While many of the benefits of automated tools and a DevSecOps culture accumulate over time, for Australia Post, one key result is striking. Stojanovski says that remediation of a security violation on their pipeline is rapid, “We’re talking about 30 to 45 seconds to remediate a particular condition, and that is magnitudes better than what we’d be able to achieve if we were using a more traditional approach. If we were trying to tackle these sorts of things without the help of automation, we might be talking about hours to remediate, days to remediate, weeks to remediate.” Stojanovski adds that 70,000 checks every month result in remediation and that the process costs Australia Post just $5 to run.
DevSecOps represents a workable, affordable, and robust solution to present-day global cybersecurity needs, building on the reforms of DevOps and continuing a new collaborative approach to software development. However, in addition to automation, there’s also a need to take a new approach to recruitment.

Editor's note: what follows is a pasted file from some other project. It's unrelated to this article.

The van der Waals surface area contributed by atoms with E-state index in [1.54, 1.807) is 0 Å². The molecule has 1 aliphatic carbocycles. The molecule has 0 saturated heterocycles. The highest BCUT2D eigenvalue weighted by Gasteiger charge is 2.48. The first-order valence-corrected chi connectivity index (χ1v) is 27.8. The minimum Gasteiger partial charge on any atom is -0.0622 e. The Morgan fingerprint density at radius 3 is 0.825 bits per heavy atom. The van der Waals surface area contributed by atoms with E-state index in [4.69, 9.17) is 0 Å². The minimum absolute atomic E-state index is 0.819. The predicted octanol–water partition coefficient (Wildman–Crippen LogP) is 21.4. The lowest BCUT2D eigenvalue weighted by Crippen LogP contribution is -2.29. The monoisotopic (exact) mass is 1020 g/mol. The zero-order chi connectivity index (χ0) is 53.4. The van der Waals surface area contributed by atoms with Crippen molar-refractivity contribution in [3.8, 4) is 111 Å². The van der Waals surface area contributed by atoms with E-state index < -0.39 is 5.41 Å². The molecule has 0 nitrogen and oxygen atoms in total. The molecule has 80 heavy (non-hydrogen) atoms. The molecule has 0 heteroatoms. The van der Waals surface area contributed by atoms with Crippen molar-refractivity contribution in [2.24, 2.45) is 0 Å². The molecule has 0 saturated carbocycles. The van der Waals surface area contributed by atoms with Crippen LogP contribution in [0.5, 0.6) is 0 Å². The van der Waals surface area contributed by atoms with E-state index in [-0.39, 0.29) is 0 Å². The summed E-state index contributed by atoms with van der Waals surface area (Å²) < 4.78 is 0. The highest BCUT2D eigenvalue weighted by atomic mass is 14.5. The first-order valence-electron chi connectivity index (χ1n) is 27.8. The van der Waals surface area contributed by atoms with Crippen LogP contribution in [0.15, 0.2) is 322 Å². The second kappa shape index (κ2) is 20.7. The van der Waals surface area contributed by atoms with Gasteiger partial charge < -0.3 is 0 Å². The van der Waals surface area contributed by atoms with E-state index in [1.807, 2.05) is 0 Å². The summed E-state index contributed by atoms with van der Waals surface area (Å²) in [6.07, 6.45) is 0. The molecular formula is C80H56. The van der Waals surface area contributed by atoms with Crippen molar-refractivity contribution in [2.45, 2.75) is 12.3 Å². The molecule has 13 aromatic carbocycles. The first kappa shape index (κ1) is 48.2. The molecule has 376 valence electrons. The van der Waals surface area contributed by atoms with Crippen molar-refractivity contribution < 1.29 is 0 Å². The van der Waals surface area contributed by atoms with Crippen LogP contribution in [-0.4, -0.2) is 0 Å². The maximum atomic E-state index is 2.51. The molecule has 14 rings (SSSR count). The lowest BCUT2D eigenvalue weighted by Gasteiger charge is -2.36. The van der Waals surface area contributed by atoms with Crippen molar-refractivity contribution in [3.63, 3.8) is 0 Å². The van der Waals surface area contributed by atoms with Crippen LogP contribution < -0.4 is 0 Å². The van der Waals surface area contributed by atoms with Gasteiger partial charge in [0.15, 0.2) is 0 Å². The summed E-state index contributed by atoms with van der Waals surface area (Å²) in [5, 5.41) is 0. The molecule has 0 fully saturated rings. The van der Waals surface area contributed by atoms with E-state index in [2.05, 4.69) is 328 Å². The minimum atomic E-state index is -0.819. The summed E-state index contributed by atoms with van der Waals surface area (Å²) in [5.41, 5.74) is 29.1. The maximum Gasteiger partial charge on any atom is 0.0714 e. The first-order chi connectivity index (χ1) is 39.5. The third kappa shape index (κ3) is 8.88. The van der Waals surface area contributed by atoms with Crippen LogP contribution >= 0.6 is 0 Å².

As the DevOps revolution prompted a need for flexible professionals with the ability to work across operations and traditional developer roles, DevSecOps presents a demand for a new breed of workers who feel at home with both coding and security – and here in Australia, we’re currently coming up short.
AustCyber is a government-funded not for profit organisation that seeks to advance the cybersecurity industry in Australia. While it acknowledges the potential of the market and increasing sophistication of cyber adversaries, it warns that Australia is missing out to the tune of hundreds of millions of dollars in cybersecurity revenue each year, because of a lack of qualified staff.